Looking for Dilmun.

by Geoffrey Bibby




Call number

DS211 .B5


Publisher Unknown


Dilmun was a land which stretched beyond the confines of Bahrain, as far north as Kuwait, and as far south as Saudi Arabia. The quest for the real Dilmun began when the author revisited Bahrain in order to explore the thousands of undated burial mounds scattered across the country. A seasons digging established the existence of a major civilisation dating from around 2300 BC. First published in 1969 this fascinating book of discovery tells the story of archaeological detective work with style and humour. It is re-issued here for a new generation of readers and introduced by Carl Phillips, one of the leading archaeologists of the region.

User reviews

LibraryThing member DinadansFriend
In the early 1950's Geoffrey Bibby led an expedition to Bahrain and the Arabian gulf that, over the next twenty years, led to significant advances in our knowledge of the area's 7000 year history of pottery production and urban life. The Bahraini site was a copper exporter to Mesopotamia, and an
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agricultural centre. The book has good local colour about contemporary Persian Gulf life and the prose is competent.
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LibraryThing member P_S_Patrick
The civilisation of Dilmun was largely forgotten, re-surfacing only as the cuneiform tablets from Mesopotamia were discovered and translated during the last 150 years. It became clear that Dilmun was once a significant place in the mythology of the Near East in the period between 4000 and 1000 BC,
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featuring in the Epic of Gilgamesh as a place beyond the seas where immortality could be gained. It was also recorded as a major trade centre and so was no doubt that Dilmun was a real place, despite its location not being known.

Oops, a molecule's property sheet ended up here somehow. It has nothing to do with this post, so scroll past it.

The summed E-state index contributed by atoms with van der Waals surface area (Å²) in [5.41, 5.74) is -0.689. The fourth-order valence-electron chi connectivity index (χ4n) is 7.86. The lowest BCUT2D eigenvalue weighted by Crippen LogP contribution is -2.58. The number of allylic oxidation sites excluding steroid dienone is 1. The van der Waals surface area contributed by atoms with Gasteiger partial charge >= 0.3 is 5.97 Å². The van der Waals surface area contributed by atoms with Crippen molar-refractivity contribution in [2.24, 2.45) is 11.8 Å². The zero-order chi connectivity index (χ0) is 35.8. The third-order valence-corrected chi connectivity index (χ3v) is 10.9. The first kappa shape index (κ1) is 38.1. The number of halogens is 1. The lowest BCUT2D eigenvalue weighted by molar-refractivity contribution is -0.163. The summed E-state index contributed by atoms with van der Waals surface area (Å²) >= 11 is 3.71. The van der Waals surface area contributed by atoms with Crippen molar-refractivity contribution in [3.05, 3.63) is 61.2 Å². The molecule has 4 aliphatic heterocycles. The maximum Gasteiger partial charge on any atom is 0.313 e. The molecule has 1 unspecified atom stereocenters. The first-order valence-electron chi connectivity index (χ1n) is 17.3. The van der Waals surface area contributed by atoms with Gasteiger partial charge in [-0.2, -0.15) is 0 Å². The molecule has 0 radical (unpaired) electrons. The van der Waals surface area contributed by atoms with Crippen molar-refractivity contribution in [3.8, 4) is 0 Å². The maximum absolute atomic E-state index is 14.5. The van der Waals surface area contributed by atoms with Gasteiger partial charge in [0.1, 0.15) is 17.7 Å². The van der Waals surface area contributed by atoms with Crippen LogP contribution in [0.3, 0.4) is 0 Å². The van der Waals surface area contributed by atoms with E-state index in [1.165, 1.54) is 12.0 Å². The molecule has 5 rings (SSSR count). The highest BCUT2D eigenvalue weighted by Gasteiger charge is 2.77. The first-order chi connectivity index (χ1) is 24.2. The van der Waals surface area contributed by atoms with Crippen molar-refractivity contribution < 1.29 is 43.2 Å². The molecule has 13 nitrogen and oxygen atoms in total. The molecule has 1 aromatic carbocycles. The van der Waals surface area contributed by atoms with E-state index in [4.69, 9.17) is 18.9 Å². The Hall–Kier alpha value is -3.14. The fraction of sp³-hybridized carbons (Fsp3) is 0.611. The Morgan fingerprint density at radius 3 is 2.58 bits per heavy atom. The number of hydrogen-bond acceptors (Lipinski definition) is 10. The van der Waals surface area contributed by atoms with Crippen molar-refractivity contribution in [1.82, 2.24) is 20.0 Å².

This is an account of the search for Dilmun by a group of Danish archaeologists during the 1950s and 1960s, written with the excitement and insight of first-hand experience by Geoffrey Bibby. They begin on Bahrain, an island in the gulf of Arabia, where hundreds of thousands of enormous ancient burial mounds can be seen dotting the landscape. Forgotten cities, temples, and cultures are unearthed here and across neighbouring states of Qatar, Kuwait, Saudi Arabia, and the Oman as they follow the clues along the way.

As both a tale of discovery, and a taste of the life, methods, and thought processes of the archaeologist this is a fantastic and exciting read. At around 400 pages this is not as concise as many accounts of discovery, but it follows the digressions and details that matter here - from pottery to politics, Sheiks to sinking sand- that form the varied life of archaeological work. In this way the reader gains genuine insight into the practice and challenges of archaeology as well as the excitement of putting clues together to form a bigger and more detailed picture of forgotten history.
I would recommend this to anyone interested in history, archaeology, the ancient near east, or of the development of human culture in general.
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